Australia's Antarctic Chief to take on new challenges

Dr Tony Press
Dr Tony Press is looking to new horizons. (Photo: Glenn Jacobson)
Dr Tony Press (right) conducts his last media interview as Director of the Australian Antarctic Division, with a journalist (left).

19 December 2008

Dr Tony Press has driven and nurtured Australia's presence and scientific endeavours in Antarctica for the past ten years. Now, the Australian Antarctic Division's director is looking to new horizons.

During the past decade Dr Press has taken a leading role in raising international awareness of the important scientific work Australia undertakes in Antarctica, and its relevance for shaping environmental protection.

Through his leading initiatives in the international community, the Commission for the Conservation of Antarctic Marine Living Resources (CCAMLR) has adopted measures to stamp out illegal fishing in CCAMLR regions, making it more difficult for rogue fishers to catch and sell illegally-caught fish.

As Australia's commissioner to CCAMLR, Dr Press' most recent success was the recognition last month by CCAMLR of two areas of the Southern Ocean as Vulnerable Marine Ecosystems – the first time this has been done in Antarctic waters.

Earlier this year, an Australian-led expedition to waters off East Antarctica returned with the vast array of specimens, including several new species which were found in this previously unexplored region.

Dr Press was the first Australian to be elected Chair of the Antarctic Treaty's Committee for Environmental Protection (CEP) and held the post for the maximum four year term, before handing over the reins in 2006.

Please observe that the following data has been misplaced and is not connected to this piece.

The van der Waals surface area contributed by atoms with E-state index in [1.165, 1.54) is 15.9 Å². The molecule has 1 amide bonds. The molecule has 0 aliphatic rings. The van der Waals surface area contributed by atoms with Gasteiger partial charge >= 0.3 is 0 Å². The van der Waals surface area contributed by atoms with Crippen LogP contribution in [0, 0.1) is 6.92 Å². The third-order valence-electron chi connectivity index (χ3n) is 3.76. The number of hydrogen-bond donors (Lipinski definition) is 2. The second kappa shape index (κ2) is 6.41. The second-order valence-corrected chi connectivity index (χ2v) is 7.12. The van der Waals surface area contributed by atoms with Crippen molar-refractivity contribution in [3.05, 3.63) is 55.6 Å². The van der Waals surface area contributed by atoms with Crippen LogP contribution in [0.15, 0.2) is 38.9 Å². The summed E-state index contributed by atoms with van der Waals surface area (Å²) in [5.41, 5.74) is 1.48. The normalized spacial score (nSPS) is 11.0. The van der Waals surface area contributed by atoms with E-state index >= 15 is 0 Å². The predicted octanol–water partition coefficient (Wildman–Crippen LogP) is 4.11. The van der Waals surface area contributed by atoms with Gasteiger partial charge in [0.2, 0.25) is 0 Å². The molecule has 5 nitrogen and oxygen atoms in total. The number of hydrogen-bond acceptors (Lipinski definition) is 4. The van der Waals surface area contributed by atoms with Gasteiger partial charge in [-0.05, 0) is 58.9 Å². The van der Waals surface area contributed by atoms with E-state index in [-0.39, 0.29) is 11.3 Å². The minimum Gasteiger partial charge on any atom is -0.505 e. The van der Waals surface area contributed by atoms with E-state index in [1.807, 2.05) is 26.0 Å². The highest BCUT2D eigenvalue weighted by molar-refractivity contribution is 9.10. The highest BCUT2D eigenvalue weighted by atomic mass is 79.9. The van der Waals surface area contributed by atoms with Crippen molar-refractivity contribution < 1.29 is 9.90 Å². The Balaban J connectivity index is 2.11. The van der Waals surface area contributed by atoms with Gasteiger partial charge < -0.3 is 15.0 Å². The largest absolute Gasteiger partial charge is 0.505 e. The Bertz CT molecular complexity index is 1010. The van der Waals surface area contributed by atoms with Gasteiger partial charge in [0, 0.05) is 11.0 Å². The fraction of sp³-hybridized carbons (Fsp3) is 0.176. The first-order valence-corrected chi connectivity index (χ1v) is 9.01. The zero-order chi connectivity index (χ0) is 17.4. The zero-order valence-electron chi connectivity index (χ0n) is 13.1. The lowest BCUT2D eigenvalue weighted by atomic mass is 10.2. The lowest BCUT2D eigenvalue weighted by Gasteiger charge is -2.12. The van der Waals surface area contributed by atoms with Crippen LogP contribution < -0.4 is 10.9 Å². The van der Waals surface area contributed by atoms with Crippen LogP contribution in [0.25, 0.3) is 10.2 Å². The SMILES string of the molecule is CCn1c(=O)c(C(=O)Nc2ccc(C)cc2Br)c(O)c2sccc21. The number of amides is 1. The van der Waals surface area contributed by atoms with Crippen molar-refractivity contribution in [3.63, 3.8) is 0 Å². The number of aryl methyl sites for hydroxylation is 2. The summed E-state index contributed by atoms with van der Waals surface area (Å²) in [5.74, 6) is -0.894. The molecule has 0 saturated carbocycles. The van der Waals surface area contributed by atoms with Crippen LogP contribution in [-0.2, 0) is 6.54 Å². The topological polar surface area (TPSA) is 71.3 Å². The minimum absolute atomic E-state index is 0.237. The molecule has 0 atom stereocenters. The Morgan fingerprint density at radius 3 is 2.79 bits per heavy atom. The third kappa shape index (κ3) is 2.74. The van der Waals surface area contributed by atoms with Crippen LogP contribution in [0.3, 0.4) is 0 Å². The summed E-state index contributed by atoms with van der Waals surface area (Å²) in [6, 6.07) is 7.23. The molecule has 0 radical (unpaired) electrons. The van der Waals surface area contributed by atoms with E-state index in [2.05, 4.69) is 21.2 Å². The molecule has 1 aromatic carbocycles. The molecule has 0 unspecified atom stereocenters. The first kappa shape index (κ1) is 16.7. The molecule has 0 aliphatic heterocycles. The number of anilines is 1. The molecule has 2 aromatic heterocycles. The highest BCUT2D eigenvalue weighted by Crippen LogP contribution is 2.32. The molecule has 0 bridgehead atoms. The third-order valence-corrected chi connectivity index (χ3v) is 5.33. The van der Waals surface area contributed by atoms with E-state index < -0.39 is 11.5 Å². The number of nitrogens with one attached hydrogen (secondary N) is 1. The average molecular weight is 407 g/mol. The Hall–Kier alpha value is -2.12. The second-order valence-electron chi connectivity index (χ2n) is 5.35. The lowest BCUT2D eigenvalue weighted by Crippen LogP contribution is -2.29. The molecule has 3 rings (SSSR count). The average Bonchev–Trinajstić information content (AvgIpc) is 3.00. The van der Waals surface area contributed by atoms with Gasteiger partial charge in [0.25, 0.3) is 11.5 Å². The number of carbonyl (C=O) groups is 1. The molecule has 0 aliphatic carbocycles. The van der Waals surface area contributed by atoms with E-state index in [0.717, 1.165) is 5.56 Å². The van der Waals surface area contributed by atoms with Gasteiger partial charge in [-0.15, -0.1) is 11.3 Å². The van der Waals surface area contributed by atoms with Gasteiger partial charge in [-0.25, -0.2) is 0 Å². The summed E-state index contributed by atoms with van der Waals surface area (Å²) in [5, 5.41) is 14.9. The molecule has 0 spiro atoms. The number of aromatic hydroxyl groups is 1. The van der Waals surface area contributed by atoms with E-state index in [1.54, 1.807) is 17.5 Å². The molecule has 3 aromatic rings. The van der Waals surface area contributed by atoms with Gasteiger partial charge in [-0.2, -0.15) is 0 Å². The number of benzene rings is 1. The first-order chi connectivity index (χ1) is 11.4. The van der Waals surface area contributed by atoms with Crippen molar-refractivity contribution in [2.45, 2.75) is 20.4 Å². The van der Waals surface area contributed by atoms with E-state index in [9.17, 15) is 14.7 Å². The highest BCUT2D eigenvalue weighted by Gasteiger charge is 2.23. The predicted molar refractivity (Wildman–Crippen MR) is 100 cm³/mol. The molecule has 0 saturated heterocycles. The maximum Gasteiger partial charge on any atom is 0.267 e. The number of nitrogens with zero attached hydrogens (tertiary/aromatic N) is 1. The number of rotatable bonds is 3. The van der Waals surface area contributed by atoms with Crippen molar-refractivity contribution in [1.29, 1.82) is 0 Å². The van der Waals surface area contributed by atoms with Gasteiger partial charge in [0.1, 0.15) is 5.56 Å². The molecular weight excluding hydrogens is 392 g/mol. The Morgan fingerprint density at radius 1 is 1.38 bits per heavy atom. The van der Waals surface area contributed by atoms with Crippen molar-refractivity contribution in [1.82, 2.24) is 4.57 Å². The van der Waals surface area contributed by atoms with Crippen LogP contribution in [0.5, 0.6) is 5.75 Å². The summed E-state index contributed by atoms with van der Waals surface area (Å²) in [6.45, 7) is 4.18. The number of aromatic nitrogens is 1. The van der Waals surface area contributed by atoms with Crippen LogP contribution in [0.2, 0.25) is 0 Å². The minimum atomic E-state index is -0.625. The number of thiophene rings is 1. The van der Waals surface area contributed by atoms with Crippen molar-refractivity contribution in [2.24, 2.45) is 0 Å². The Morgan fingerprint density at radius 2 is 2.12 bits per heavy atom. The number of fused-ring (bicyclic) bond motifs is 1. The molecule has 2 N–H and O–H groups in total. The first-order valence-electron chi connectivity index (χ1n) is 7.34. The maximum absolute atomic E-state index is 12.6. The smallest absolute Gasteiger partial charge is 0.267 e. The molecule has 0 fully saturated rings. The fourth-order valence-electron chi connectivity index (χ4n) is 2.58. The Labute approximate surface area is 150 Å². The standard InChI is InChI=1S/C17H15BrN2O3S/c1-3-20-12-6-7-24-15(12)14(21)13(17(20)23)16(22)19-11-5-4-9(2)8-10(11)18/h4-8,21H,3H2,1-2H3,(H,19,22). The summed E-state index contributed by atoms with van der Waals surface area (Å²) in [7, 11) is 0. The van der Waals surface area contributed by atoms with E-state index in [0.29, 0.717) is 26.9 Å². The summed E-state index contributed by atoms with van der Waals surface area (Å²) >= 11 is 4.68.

During his tenure as CEP Chair, the Committee matured into the most productive component of the Antarctic Treaty, making environmental considerations a fundamental part of it.

The Treaty's environmental decision-making is based on the advice of the CEP and addresses issues such the environmental impact assessment, conservation of flora and fauna, waste management, marine pollution and development of measures to protect areas of special significance.

Dr Press has continued to forge strong international connections, always with an eye to future research and collaborative partnerships to ensure global understanding of Antarctica.

The establishment of Australia's Antarctic air transport system has been a major development for Australia's scientific pursuits in Antarctica.

Dr Press has been able to see through to reality this critically important component of Australia's engagement with Antarctica. The 50-year dream of a direct air connection between Australia and Antarctica has been realised.

Dr Press said that the Australian Antarctic Division's simple vision of valuing, protecting and understanding Antarctica has been the driver of his time with the Antarctic program.

"It has been a great challenge, and a remarkable privilege, to lead Australia's Antarctic efforts at a time when global awareness of the importance of Antarctic science, and the need to protect the Antarctic environment has never been higher."

Dr Press takes up his new position as CEO of the Antarctic Climate and Ecosystems Cooperative Research Centre in Hobart early in 2009.

Dr Press says that he looks forward to strengthening future Australian Antarctic research.

BACKGROUND

Dr AJ (Tony) Press

  • Tony Press became Director of the Australian Antarctic Division in 1998, with responsibility for the leadership, conduct, management and administration of Australia's Antarctic program, and the administration of the Australian Antarctic Territory, and the Territories of Heard and MacDonald Islands.
  • Prior to his appointment to the AAD, Dr Press was the Head of the Environment Forest Taskforce in the Department of the Environment, after previously spending 12 years working in the Northern Territory working for Parks Australia.